WASHINGTON (Reuters)—Signs of stability in the global economy and a pickup in confidence offer policy-makers a chance to strengthen the global financial system, Financial Stability Board chairman Mario Draghi said on Saturday [April 25]. "In the last several weeks we have witnessed a modest revival in market confidence," Mr.
SEC Seeks Info on Side Pocket Misuse
By Chidem Kurdas, New York Bureau Chief
11/08/2006 12:15:53 PM ET

NEW YORK (HedgeWorld.com)—The Securities and Exchange Commission is looking for people to tell it about side pocket abuse at hedge funds. An attorney working for the SEC wanted to talk to hedge funds that know about other hedge funds that are sticking under-performing assets into side pockets, said Susan Mangiero, a managing member of BVA LLC, a provider of valuation, risk management and litigation-related services.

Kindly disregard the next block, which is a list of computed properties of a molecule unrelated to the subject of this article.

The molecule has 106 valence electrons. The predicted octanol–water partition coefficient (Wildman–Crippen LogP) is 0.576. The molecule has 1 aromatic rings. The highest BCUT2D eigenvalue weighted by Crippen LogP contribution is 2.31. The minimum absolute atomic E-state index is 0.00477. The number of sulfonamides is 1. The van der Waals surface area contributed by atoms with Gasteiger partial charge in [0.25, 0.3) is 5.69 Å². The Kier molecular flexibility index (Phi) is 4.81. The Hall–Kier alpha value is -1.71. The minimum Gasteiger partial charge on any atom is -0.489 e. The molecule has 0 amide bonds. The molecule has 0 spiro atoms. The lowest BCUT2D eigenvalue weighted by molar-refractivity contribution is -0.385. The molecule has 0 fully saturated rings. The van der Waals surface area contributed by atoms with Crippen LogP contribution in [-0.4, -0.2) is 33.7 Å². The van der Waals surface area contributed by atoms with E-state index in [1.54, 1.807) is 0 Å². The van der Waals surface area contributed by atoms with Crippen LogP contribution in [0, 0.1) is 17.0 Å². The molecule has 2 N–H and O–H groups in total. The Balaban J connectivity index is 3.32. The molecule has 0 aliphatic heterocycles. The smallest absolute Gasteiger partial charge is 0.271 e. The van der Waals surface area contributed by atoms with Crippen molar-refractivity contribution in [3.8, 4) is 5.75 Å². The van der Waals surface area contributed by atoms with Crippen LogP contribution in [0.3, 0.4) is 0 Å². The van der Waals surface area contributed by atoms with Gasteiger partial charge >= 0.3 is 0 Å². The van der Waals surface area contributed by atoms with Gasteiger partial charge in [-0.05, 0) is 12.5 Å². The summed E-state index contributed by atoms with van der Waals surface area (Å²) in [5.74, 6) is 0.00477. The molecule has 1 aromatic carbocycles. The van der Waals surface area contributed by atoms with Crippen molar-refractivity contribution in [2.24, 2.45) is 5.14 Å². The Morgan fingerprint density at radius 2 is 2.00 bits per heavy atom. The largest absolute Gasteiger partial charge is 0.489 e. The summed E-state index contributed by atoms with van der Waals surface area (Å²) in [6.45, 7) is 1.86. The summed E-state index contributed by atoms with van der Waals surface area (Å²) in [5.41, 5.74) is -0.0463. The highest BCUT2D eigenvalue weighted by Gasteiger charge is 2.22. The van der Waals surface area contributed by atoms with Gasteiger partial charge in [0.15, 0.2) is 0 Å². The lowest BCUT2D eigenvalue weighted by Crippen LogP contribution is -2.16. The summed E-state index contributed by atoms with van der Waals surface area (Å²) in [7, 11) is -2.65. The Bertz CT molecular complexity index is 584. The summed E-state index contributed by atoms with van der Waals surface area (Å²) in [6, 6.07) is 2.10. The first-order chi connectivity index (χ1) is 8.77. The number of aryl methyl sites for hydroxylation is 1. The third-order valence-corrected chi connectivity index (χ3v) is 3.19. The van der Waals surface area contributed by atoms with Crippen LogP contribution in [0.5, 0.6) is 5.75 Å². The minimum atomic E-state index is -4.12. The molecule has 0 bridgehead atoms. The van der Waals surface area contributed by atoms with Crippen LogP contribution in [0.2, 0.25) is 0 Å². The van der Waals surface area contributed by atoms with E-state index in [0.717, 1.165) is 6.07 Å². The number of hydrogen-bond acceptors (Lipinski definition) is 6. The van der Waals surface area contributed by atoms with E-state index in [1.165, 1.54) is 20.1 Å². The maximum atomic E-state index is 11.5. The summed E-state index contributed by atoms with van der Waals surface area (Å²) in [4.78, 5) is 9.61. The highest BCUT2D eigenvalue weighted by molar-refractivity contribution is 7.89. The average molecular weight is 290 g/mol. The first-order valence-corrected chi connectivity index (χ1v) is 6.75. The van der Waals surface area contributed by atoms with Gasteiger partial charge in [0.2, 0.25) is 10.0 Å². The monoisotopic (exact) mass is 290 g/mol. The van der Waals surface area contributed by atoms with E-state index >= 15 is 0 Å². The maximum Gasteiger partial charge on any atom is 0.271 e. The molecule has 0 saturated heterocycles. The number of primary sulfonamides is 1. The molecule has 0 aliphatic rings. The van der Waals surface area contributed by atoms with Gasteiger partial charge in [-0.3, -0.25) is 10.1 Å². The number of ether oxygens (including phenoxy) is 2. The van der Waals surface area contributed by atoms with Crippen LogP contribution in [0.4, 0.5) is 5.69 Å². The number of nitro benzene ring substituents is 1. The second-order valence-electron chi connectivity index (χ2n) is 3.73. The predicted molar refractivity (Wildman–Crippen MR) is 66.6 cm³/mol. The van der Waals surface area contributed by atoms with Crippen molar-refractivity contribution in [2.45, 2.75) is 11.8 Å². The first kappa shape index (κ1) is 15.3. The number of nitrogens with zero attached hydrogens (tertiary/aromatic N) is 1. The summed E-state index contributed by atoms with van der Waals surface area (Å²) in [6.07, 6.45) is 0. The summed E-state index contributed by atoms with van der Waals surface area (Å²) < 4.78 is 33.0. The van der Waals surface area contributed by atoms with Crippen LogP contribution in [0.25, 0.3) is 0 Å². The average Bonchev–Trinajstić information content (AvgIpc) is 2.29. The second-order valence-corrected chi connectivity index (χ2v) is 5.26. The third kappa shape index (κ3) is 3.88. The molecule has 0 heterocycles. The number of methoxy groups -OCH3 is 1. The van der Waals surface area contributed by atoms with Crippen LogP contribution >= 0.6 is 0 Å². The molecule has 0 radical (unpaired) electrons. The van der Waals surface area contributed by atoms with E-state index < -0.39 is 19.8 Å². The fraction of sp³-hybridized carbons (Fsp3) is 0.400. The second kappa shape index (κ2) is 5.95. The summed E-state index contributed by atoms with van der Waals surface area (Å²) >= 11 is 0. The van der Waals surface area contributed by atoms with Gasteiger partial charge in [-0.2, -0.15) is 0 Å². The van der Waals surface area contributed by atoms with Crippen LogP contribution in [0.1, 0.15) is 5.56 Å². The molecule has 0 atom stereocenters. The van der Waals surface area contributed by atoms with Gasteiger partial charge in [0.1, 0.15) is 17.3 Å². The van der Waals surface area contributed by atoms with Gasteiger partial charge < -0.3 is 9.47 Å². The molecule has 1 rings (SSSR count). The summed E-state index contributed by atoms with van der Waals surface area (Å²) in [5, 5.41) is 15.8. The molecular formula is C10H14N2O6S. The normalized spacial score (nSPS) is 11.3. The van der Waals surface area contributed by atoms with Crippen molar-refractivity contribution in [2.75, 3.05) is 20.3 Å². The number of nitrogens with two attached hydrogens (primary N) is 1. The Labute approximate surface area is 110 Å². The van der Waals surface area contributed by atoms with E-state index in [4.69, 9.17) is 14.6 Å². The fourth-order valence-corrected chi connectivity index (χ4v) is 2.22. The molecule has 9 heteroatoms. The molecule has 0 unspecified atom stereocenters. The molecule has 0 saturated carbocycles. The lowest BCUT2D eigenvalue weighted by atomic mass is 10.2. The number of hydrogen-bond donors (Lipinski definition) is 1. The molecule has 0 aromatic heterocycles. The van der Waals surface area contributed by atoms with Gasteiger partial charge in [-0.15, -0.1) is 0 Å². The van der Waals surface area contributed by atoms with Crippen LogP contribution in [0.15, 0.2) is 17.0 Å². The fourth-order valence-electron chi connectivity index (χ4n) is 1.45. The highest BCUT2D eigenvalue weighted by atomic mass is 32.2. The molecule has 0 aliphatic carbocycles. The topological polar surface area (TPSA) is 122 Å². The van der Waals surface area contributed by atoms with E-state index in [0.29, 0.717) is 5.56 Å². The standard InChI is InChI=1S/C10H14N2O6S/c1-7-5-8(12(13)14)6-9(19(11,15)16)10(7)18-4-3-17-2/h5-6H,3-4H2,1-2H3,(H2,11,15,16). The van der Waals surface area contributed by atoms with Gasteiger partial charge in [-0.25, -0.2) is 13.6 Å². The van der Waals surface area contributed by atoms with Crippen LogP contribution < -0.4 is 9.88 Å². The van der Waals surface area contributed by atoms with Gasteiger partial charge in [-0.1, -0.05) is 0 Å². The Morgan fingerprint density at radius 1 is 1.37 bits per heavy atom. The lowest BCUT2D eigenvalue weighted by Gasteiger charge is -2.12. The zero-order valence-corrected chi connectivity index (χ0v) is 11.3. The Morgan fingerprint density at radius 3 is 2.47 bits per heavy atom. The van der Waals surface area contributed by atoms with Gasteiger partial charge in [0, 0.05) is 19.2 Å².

Japan Hedge Funds Seek U.S. Distribution Solutions
By Angela Pasceri, Financial Correspondent
11/08/2006 11:56:50 AM ET

TOKYO (HedgeWorld.com)—As the Japanese economy is awakening from its slumber. Japanese hedge fund managers, along with other Asia-Pacific managers, are tuning into heightened interest in the Asia growth story from U.
Dubai Aims to Become Global Funds Center
By Angela Pasceri, Financial Correspondent
07/19/2006 4:07:43 PM ET

DUBAI, United Arab Emirates (HedgeWorld.com)—Dubai's recently enacted Collective Investment Law establishes the Dubai International Financial Centre as an operating environment for the managed funds industry, with the aim of having 20% of the world's funds domiciled there.
Client Identification Emerges as Regulatory Hot Button
By Chidem Kurdas, New York Bureau Chief
05/31/2006 11:34:08 AM ET

NEW YORK (HedgeWorld.com)—An enforcement action by the U.S. Securities and Exchange Commission against a broker-dealer illustrates an issue that may in the future confront hedge funds.
New Rules May Affect Japanese Investing
By Chidem Kurdas, New York Bureau Chief
05/24/2006 10:28:04 AM ET